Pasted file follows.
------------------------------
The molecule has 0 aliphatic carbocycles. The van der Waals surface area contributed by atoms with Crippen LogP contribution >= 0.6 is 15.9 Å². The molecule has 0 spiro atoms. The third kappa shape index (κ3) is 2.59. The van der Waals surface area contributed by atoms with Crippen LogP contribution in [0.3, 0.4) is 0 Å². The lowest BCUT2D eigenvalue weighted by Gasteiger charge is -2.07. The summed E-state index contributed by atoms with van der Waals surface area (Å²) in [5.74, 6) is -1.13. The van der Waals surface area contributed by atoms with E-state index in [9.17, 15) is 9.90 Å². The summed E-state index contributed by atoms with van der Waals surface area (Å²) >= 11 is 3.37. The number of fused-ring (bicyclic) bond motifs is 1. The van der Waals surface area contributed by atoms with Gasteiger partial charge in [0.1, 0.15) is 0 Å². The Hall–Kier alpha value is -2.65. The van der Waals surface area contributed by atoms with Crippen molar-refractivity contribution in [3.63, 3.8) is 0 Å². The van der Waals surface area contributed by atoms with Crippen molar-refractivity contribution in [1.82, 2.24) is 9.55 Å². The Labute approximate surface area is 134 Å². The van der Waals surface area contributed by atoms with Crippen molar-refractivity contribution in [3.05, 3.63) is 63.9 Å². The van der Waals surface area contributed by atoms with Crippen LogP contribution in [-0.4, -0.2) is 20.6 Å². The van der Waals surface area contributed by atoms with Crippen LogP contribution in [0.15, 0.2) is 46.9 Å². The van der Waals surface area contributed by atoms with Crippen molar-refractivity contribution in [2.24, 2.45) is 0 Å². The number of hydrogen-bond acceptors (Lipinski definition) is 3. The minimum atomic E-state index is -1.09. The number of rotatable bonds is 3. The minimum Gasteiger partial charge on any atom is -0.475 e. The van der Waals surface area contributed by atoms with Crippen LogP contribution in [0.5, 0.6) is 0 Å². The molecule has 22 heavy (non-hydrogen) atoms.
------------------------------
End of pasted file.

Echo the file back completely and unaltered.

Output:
The molecule has 0 aliphatic carbocycles. The van der Waals surface area contributed by atoms with Crippen LogP contribution >= 0.6 is 15.9 Å². The molecule has 0 spiro atoms. The third kappa shape index (κ3) is 2.59. The van der Waals surface area contributed by atoms with Crippen LogP contribution in [0.3, 0.4) is 0 Å². The lowest BCUT2D eigenvalue weighted by Gasteiger charge is -2.07. The summed E-state index contributed by atoms with van der Waals surface area (Å²) in [5.74, 6) is -1.13. The van der Waals surface area contributed by atoms with E-state index in [9.17, 15) is 9.90 Å². The summed E-state index contributed by atoms with van der Waals surface area (Å²) >= 11 is 3.37. The number of fused-ring (bicyclic) bond motifs is 1. The van der Waals surface area contributed by atoms with Gasteiger partial charge in [0.1, 0.15) is 0 Å². The Hall–Kier alpha value is -2.65. The van der Waals surface area contributed by atoms with Crippen molar-refractivity contribution in [3.63, 3.8) is 0 Å². The van der Waals surface area contributed by atoms with Crippen molar-refractivity contribution in [1.82, 2.24) is 9.55 Å². The Labute approximate surface area is 134 Å². The van der Waals surface area contributed by atoms with Crippen molar-refractivity contribution in [3.05, 3.63) is 63.9 Å². The van der Waals surface area contributed by atoms with Crippen LogP contribution in [-0.4, -0.2) is 20.6 Å². The van der Waals surface area contributed by atoms with Crippen LogP contribution in [0.15, 0.2) is 46.9 Å². The van der Waals surface area contributed by atoms with Crippen molar-refractivity contribution in [2.24, 2.45) is 0 Å². The number of hydrogen-bond acceptors (Lipinski definition) is 3. The minimum atomic E-state index is -1.09. The number of rotatable bonds is 3. The minimum Gasteiger partial charge on any atom is -0.475 e. The van der Waals surface area contributed by atoms with Crippen LogP contribution in [0.5, 0.6) is 0 Å². The molecule has 22 heavy (non-hydrogen) atoms.